Saying he can do a better job than the incumbent, Tucson attorney and former Arizona Republican Party chief John Munger took the first steps Friday in his bid to oust Jan Brewer as governor.
Munger, 62, filed the legal papers to begin collecting signatures to become his party’s nominee in next year’s race. At this point, he is the only high-profile Republican in the race, though others — including Brewer herself — have indicated they will run or are leaning in that direction.
“Jan Brewer’s done the very best she can,” he said. “I think it’s now time for someone who wants to run for governor, who brings real leadership to this state.”
And Munger, a former president of the Arizona Board of Regents, said he has “a real specific plan to bring Arizona out of this recession.”
But Munger was short on specifics, saying those would come in the weeks and months ahead. He did say there are solutions to the state’s current $1.5 billion deficit other than higher taxes or cutting spending.
“The alternative is to grow the economy,” he said. “The alternative is to create growth.”
But here, too, he was short on details.
“I will explain that on the campaign trail,” he said.
“Believe me, it has been done in Texas, it has been done in other states,” Munger continued. “You can create economic growth and we will create economic growth.”
Munger said he believes that’s the message Arizonans want to hear.
Brewer, who became governor in January after Democrat Janet Napolitano quit to take a post in the Obama administration, has come under fire from many members of her own party for how she is managing the deficit, much of which she inherited from her predecessor. Most notable has been the opposition to her plan to ask voters to hike the state’s 5.6 percent sales tax by a penny for three years to generate about $1 billion a year.
That proposal remains in limbo as Brewer has been unable to line up the votes to put the issue on the ballot.
Munger added his voice to the opposition to that plan, saying he agreed with those lawmakers who don’t want a public vote on the tax.
“It’s the wrong answer,” he said. “You can’t tax your way into prosperity.”
Munger acknowledged that he supported a permanent sales tax hike of six-tenths of a cent that was on the ballot in 2000. Those funds were specifically earmarked for education.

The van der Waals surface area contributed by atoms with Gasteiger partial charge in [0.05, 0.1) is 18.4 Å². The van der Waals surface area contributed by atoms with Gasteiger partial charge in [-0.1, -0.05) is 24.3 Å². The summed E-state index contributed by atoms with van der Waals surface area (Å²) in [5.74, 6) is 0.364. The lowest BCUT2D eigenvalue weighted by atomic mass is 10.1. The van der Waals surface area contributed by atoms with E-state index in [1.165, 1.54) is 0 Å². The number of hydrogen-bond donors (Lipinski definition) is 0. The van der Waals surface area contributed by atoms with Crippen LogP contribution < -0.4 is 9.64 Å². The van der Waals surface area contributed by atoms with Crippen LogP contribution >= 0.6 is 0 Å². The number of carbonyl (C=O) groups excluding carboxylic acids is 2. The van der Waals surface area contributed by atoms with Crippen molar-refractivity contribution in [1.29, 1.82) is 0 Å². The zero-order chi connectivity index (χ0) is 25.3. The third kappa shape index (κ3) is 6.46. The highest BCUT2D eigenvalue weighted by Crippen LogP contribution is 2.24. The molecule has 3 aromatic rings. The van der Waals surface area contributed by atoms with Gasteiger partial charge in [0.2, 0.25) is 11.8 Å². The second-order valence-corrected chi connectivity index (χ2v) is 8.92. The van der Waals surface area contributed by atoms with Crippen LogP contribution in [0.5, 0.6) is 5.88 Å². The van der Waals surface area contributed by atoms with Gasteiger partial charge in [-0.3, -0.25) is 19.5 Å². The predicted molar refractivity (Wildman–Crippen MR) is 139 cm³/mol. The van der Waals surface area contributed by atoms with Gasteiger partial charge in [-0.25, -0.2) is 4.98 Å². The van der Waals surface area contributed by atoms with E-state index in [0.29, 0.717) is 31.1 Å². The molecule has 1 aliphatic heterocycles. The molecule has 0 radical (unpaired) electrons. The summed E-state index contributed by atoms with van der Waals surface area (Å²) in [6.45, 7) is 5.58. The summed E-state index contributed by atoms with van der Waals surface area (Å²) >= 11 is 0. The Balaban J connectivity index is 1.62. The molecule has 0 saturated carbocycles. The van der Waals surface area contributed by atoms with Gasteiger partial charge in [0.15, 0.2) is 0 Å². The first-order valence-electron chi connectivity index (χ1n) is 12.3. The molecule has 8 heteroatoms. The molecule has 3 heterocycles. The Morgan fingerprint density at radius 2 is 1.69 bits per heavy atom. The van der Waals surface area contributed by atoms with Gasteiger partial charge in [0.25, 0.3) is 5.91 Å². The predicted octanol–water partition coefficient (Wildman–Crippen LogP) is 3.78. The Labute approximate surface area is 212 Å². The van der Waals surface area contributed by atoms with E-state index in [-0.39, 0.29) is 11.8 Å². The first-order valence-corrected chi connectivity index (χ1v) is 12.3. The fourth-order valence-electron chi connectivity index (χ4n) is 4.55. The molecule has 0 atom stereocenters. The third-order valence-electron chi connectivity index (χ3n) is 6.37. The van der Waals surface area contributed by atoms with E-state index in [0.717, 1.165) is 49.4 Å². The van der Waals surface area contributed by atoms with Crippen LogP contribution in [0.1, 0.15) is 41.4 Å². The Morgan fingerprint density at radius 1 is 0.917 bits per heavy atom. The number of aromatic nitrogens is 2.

“The economic situation in 2000 was entirely different,” he said.
Munger did promise some major changes in education, including paying qualified teachers more than $100,000 a year. But he said that will require “fundamental reform” of the system.
“We need to quit throwing money at a bad business model,” he said.
“The one thing you’re going to hear me talking about is great teachers deserve great pay,” Munger said. He said that is the best way to guarantee quality teachers.
“We’re going to get them because we’re going to pay for them,” he said, saying there is “bloat and waste” in the budget to finance that.
As proof, he cited the most recent study by the state Auditor General’s Office which showed that only 57.3 cents of every education dollar went into the classroom. The balance went for everything from utilities, counselors, transportation costs and administration.
Aside from his criticism of Brewer’s budgetary prowess, Munger took a broader swipe at other potential foes, including former Gov. Fife Symington, state Treasurer Dean Martin and Paradise Valley Mayor Vernon Parker.
“Other people who are running are virtually all professional politicians,” he said. Munger, an attorney in private practice who has never held public elective office, promised to be a “citizen governor.”
But Munger does not have that claim all to himself: Already in the running for the GOP nod is Scottsdale businessman Robert Graham, president of a financial consulting and investment firm.
Munger said he will run his campaign with private finances rather than accept public funds.
The last time Arizonans elected a governor from Pima County was in 1974 when Democrat Raul Castro managed to win with 50.4 percent of the vote.
But Munger said he doesn’t see his Tucson residency as a drawback in a state where close to six out of every 10 registered voters are from Maricopa County. In fact, he insisted it actually is a help in a general election, especially to a Republican.
“The strongest candidate the Republican Party can put up for a statewide office in this state is a rock-solid economic conservative from Pima County,” he said.
“Any fool can, Republican, can win Maricopa County,” Munger explained, what with the party holding a 141,000 vote edge over Democrats. He said Democrats win by minimizing their losses in Maricopa County and then try to win big in Pima County, where Democrats outnumber Republicans by about 40,000.
“I am the only candidate on the Republican ticket that can win Pima County, hands down,” he said, which is why Republicans should choose him as their nominee. “If they can’t beat me in Maricopa and they can’t beat me in Pima, where are they going to beat me?”
That, however, assumes that Tucsonans do not see Terry Goddard, at this point the likely Democratic nominee for governor, as one of their own. Even though he has lived in Phoenix since he was 18 — and even served as that city’s mayor — Goddard likes to remind people he was born in Tucson.
And prior to Castro, the last Tucsonan elected governor was Terry’s dad, Sam, whose 1964 election is what moved the family up to Phoenix.